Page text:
The Halligan Hook

The Metal Halligan Hook

The Metal Halligan Hook: 20050311113419_Photo1.jpgDoug Mitchell

The steel halligan roof hook is one of the most versatile hooks used in the fire service today. This hook has many uses on the fire-ground, from opening walls and ceilings, pulling up floor and roof boards and opening up molding and casings. As is written in some sales catalogues, “it will assist you in the rapid removal of wood, lath, plaster, tin, sheet metal, plasterboard, fiberboard, sheetrock”, blah blah blah….I am sure you get it, this tool works! While primarily a push pull type of tool, its uses are almost limitless. It has obvious applications in ventilation, forcible entry, and even firefighter removal.

Some searching led me to find that this style metal roof hook was largely developed by the New York City Fire Department R&D (Research and Development Unit) for a variety of Truck Company operations, and it is still used today in all their outside team positions (Roof, OV).

The specifics of the tools design are: A two pronged steel head, a steel shaft, a chisel end (sometimes sold with a bottom end gas shut-off or a blunt end… which I think limits the uses of the tool), and shaft grips.

I have always found the metal halligan roof hook better at pulling plaster and lathe ceilings and walls over the standard wooden hook. While it could be just personal preference, I think it is largely due to the weight and balance of the tool. One time saving tip that can’t be done with a traditional wooden hook is this: When opening up walls…poke a hole in the wall say at waist level. Next, insert the steel shaft into the wall in the hole you just created (either up or down the wall)…, Now, rip the tool holding the end sticking out in an up or down stroke (depending on how you placed the tool). You will see how it opens up with much less effort. Please, please… don’t try that maneuver with the wooden hook (that is unless you want to use the broken end to spear the probie!)

IMG_0108Of all hooks, the metal halligan roof hooks specific design also allows it to pull tongue and grove roofing boards and wooden flooring like a champ. Check its deliberate steel head two prong design. The lower prong, (the one side of the hook end has that 45 degree bend in it)… well… it isn’t just for pulling ceilings. In order to pry up a roof or floorboard with very little effort, just use the tool how the tool as it was designed. First, expose a floor or roof joist. Then, rest the point of the angled hook portion (45 degree bend) on the exposed joist and the pry end of the hook up near your face. Place the other prong (the perpendicular or straight end) of the hook under the floor or roof board you wish to pry or pull. To remove the board, just rock the tool towards you… using the 45 degree bend of the angled hook as a fulcrum.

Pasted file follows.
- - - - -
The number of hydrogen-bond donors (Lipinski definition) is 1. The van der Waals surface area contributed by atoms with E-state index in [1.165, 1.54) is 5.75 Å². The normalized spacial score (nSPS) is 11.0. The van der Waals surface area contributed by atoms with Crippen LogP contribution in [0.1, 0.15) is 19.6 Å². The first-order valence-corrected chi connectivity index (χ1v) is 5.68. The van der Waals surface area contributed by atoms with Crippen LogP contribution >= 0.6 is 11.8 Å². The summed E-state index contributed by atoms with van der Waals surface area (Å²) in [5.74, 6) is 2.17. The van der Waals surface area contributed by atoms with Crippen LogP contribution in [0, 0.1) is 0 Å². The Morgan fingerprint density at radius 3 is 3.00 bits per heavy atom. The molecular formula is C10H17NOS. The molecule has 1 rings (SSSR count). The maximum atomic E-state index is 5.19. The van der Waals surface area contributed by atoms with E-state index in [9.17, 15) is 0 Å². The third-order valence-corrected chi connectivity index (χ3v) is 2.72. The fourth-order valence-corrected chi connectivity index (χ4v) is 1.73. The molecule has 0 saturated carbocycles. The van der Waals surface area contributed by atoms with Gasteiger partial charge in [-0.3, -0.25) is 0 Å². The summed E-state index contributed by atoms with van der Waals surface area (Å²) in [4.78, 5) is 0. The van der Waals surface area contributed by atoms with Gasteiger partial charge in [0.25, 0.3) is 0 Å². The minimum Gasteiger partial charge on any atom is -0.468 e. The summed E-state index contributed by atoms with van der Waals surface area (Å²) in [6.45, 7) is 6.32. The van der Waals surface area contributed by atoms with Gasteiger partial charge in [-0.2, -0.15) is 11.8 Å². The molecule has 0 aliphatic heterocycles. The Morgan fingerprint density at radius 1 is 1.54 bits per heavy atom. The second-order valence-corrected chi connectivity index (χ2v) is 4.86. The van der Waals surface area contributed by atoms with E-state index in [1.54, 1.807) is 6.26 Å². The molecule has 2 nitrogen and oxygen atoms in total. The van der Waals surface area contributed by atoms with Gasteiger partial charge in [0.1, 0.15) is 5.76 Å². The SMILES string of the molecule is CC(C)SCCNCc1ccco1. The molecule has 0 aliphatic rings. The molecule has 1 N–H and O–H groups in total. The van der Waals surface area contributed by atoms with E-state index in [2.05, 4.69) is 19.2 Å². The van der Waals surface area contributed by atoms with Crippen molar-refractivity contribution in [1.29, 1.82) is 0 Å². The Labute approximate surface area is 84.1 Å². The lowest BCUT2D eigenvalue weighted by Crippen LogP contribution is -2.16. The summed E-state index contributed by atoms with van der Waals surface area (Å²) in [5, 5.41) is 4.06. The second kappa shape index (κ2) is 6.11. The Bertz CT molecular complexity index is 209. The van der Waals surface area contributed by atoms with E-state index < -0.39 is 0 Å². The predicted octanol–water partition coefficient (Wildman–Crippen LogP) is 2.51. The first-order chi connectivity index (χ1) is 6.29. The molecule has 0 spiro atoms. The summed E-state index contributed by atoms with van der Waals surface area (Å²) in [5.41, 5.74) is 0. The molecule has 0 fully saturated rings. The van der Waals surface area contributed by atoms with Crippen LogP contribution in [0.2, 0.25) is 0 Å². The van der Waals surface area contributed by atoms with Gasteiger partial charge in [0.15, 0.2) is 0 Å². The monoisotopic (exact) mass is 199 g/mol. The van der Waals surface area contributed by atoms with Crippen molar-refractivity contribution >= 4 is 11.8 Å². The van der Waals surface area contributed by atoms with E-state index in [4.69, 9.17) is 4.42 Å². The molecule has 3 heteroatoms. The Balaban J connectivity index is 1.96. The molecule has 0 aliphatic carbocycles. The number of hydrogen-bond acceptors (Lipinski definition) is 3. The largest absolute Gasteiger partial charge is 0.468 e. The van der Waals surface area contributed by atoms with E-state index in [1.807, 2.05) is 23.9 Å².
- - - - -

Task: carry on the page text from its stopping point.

The chisel end can be used as a prying tool for scuttle hatches and roof doors. The shorter length hooks are good for going up fire escapes and scuttle ladders to the roof. It can be used knock out skylights and open up the returns of skylights. It can pry up and off other roof top openings (Chimney caps/Dumbwaiters).On the inside team, in an apartment…it can remove moldings and casings and assist you (as described earlier) in opening up. I also think that it’s easier to grab the knock out end of roof cut than with a traditional wooden hook. As I alluded to earlier in the article, this hook is more than just a push/pull type of a tool.cap_fe61371-57

IMG_0084We typically carry the metal roof hook to our assigned position with the halligan tool. Together with the halligan tool, and it can be used for single man forcible entry and ventilation. Use the shaft of the hook to strike the halligan, using your foot as the fulcrum at the floor level, drive the adz end of the halligan into the door. This is especially good for outward opening doors. By welding a ring onto the steel shaft (near the chisel point end) you can attach the halligan tool to the hook and take windows on lower floors below your position (providing you have a ring on your halligan tool as well).

Obviously the standard use for taking windows with the hook is applicable here, as always….make the window into a door when ventilating…

Since the shaft is steel you may be able to use it to tie off if you need an emergency anchor for getting out a window. You can also use the steel shaft to create an emergency anchor point with ropes to create some kind of mechanical advantage system (Say you take the hook across a door frame and have a rope and some carabineers to create a crude drag system for a downed FF or heavy victim).

Obviously the care and upkeep of a wooden hook…minimizing rot, care of the finish, painting…adds to it’s detraction over the steel hook. I prefer a piece of steel wool and just keep that metal clean and free from the occasional burr…a clean tool is a happy tool!